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We’re all scared, but we don’t have to be if we fund dignified services for the most vulnerable in our community. A Portland ban on homelessness will put people already in a bad situation further at risk unless we act.

By Jon Seibert 

In March 2020, I began volunteer work at Blanchet House even though the world seemed to be ending due to the pandemic. Blanchet House offered a rare ray of hope in Portland during this time. The people there believed that they could help each other, that things could get better, and that we could defend the vulnerable and get to a better place.

I served alongside hundreds of volunteers to make sure those who lost everything when the world came to a halt would have a chance to get back on their feet once it opened up again. Well, I believed it would open to them again.

Fast forward to May of 2023, COVID was declared over as a health crisis, and in those in-between years, our views of the vulnerable changed. Many of us still work to defend human dignity, but more and more there has been a narrative attacking those who are experiencing homelessness, struggling with mental illness, and wrestling with addictions. It’s become more common to blame those struggling for the bad situation they are in, instead of offering a helping hand or celebrating the places that offer care. But I think I know why.

Over the last three years, we have all experienced massive tumult and trauma. We finally saw that the social safety net we thought existed was never really there at all. Our narratives of ‘get up and try again’ and ‘failure will make you stronger’ proved false. People who fell on hard times were left to lie on the sidewalk, and those with severe mental health challenges were barred from accessing resources.

Nurse Emily Harrington volunteers to aide a woman in pain on the sidewalk outside Blanchet House.

Nurse Emily Harrington volunteers to aide a homeless woman in pain on the sidewalk outside Blanchet House. Harrington co-founded the Harrington Health Clinic, located inside Blanchet House, to help people in need of low-barrier health care.

We heard stories of friends and loved ones losing money, homes, assets, and security as the economy lurched in all directions. The blows of meth and fentanyl were felt as new recipes for deadly drugs exploded in our neighborhoods. We saw that if we struggle, others may leave us behind.

And we’re scared. Because we didn’t know we were this vulnerable.

I’m scared too. I am a renter and am subject to the whims of inflation. I have seen in my personal life the devastating effects of drug abuse and mental illness. In my neighborhood, I know people who live on the very margin of survival, and I understand there are very limited resources I can provide them.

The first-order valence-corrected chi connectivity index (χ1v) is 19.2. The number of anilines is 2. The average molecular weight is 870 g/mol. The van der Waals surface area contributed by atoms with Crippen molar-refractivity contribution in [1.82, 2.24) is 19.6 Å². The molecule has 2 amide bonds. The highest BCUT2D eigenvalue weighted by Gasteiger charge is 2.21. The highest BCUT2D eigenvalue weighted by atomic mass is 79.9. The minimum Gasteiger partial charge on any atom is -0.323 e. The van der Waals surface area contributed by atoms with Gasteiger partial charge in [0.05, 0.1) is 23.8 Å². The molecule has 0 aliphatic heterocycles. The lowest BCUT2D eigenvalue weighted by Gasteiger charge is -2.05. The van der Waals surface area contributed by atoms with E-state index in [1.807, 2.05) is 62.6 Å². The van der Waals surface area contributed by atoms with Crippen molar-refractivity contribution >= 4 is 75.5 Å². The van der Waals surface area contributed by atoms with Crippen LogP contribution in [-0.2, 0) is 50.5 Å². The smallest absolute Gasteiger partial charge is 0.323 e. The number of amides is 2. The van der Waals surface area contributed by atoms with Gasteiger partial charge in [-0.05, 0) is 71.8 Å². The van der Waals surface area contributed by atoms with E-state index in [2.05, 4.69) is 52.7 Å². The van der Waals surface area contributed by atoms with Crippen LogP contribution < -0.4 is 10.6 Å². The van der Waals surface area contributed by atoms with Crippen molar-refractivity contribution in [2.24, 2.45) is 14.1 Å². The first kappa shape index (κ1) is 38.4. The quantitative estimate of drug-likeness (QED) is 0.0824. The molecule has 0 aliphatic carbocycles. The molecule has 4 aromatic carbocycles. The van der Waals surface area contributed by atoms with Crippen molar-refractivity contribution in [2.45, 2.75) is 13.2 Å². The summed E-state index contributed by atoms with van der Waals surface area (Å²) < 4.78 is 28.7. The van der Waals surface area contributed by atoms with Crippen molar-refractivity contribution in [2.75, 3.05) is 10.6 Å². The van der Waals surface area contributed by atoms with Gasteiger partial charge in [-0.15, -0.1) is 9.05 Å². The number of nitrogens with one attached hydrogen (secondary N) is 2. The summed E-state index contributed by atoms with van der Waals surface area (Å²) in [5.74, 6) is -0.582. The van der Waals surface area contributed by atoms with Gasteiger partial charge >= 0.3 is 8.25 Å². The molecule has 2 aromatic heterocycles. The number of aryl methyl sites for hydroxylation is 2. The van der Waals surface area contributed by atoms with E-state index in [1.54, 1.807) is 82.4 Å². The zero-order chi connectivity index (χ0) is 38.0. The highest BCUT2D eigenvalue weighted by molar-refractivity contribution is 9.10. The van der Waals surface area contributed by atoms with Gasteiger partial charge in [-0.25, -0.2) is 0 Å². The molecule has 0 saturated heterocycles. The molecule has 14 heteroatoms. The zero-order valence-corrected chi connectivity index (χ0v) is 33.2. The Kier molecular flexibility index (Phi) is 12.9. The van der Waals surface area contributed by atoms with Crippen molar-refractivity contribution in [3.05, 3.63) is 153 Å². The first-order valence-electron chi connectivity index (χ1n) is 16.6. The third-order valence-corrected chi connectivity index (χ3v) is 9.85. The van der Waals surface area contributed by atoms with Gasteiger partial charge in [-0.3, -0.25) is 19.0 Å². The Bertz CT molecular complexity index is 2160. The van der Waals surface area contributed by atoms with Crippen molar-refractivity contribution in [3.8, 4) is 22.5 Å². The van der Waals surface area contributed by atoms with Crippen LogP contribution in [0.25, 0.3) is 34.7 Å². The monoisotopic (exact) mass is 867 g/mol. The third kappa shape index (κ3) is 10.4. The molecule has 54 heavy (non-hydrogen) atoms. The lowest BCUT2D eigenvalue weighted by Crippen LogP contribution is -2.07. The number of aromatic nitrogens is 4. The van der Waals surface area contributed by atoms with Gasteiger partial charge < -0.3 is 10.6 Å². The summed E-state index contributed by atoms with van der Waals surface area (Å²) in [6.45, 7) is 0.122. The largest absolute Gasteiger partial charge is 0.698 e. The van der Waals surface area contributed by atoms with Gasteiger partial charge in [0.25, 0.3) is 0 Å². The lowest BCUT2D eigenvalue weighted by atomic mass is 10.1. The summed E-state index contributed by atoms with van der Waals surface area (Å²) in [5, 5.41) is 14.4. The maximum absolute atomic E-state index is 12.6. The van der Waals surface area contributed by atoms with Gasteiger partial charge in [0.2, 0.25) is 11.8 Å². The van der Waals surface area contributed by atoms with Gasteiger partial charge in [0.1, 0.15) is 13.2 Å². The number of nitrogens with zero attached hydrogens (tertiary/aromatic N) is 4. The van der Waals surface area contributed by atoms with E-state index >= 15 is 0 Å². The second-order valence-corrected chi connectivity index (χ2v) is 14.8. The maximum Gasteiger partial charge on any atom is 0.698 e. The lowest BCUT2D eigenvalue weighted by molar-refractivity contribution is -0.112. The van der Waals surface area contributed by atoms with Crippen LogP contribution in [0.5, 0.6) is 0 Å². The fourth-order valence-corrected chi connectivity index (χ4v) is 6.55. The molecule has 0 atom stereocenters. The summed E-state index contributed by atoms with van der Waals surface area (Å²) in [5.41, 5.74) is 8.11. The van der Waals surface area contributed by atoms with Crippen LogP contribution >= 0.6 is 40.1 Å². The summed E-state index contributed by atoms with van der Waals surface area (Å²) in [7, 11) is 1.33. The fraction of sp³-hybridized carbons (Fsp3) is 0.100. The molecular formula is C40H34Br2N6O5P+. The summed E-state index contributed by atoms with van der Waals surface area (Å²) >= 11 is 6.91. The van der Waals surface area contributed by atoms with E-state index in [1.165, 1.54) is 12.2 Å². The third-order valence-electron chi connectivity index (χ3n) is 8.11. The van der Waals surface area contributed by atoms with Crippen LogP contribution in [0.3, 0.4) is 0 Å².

And I understand that when people get scared, they become angry. I’ve been shouted at and threatened and cursed many times by people so frightened that they feel their only outlet is rage. And I myself have felt that same rage when it’s just so hard to feel in control of anything in my life.

It’s Only Human to Feel Scared and Angry

I want everyone to know that it’s OK to feel scared. Or to feel angry. It’s human.

But we won’t make it out of this if we let our anger win. If the problem is our lack of a safety net, we should build that safety net. We all want it, we all need it, and our fear is that it won’t ever be here. We can build it, and only then will we be able to release this fear.

When we outlaw poverty, like with Portland’s new ban on homelessness, we do the opposite. Criminalizing poverty will punish us for a lack of prosperity. There will no longer be a safety net for us if we stumble.

When we continue to make funding scarce for service providers and refuse to renew programs that help those in need, we reinforce fear. When we do this to our most vulnerable, it affects us all. Even if we have a roof now, we know that we, too, could be subject to punishment if we stumble. And in the last three years, we all saw just how close we were to the edge.

I hope that you will join me. We can build opportunities for those that don’t have them and resist the messages of blame and anger and fear. I hope that you will find opportunities to say “yes” to more resources for our neighbors. Fight the urge to make laws that say “no” to the few survival options available.

Let’s construct a place where those who fall can receive care to get back up and thrive again. It would make us all feel better. It would make us all feel safe.

Jon Seibert is the Programs Director at Blanchet House. You can contact him at

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